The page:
Ananya Jain of Komsomolskaya Pravda writes about the troubles in the Korean Peninsula, and what it may -or may not- lead to.
August 1, 1950: As of today, Seoul, the capital of South Korea, is in a state of total panic and mayhem. The backdrop, you ask?
The People’s Army of North Korea entered South Korea on June 25, by crossing the 38th parallel, which marks the border of the aforementioned countries. The reason for this was not the desire to ‘impose’ communism on South Korea, as USA likes to put it, due to reasons best known to them. It was an effort to unify the peninsula under a common ideology- communism. Essentially, communism is a system of administering property and natural resources through State ownership for the welfare of each citizen, guaranteeing jobs, education and shelter to all its citizens.
Now that Eastern Europe and China are taking to communism, Harry S. Truman fears Japan will rise to the occasion too; much like a line of dominoes, hindering American trade in the region.
But what acted as the immediate provocation was the fact that on 7th October 1949, Syngman Rhee threatened to invade the North Korean capital of Pyongyang within three days.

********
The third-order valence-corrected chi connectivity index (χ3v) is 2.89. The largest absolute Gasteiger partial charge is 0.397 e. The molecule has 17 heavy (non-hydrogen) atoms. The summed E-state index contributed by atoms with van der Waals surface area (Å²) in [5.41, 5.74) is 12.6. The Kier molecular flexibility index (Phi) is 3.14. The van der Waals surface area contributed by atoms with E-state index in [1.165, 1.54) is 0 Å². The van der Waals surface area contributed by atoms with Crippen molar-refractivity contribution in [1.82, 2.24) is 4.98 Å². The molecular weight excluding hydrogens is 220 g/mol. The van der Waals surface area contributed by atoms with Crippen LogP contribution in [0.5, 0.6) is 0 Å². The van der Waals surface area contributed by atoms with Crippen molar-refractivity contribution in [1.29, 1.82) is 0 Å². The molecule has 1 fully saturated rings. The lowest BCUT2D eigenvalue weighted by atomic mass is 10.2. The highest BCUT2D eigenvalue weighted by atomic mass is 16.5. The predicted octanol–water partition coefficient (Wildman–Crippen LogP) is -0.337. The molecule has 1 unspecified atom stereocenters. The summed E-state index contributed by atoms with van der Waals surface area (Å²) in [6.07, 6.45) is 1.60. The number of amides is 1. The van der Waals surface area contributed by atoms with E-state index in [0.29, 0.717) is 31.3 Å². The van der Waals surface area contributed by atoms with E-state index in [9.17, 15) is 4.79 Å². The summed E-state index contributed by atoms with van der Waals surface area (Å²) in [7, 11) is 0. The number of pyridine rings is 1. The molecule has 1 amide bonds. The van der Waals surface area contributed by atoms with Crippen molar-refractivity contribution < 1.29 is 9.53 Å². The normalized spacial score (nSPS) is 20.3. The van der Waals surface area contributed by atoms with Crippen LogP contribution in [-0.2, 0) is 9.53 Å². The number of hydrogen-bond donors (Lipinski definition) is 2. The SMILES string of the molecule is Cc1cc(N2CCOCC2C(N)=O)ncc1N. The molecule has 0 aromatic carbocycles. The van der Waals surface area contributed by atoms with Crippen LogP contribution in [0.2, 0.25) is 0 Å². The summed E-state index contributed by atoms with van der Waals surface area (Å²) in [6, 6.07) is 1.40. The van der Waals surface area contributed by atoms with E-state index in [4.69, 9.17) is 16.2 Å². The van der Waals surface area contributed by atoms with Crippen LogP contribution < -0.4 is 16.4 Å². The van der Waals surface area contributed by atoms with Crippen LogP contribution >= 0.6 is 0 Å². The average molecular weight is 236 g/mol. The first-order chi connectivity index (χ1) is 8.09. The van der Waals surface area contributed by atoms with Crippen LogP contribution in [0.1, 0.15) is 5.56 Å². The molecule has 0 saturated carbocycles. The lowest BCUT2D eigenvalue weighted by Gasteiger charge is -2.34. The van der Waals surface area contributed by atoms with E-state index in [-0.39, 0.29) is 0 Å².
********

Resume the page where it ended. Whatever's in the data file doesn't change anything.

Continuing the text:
Surely, the South Korean side will have a different story to tell. But in a scenario where mass media portrays the South and the forces guiding it as the innocent, it is imperative to recognise that what we know aren’t facts; they are tailored opinions; it is about perspective.
Today isn’t about sieving the black from the white; it’s about fixing the distortions in the lens through which we look at the world, by providing perspective. It is about recognising the situation for what it truly is, and acting accordingly.
For all we know South Korea, backed by the US armada, may very well become a victim of global power play. Gleaning it through the lens of history, surely we can all agree that with the latter involved, nothing is ever black and white. Soon, South Korea may become one of the many battlefields USA uses for its imperialistic machinations.
What we are witnessing today can go down as just another page in history’s long list of skirmishes, or it can escalate into something far mightier and uglier than any of us have anticipated. The wielders of this power are the delegates of the committee. We can only hope that they choose to use their influence wisely, for it is their decisions today that lay the foundations for tomorrow.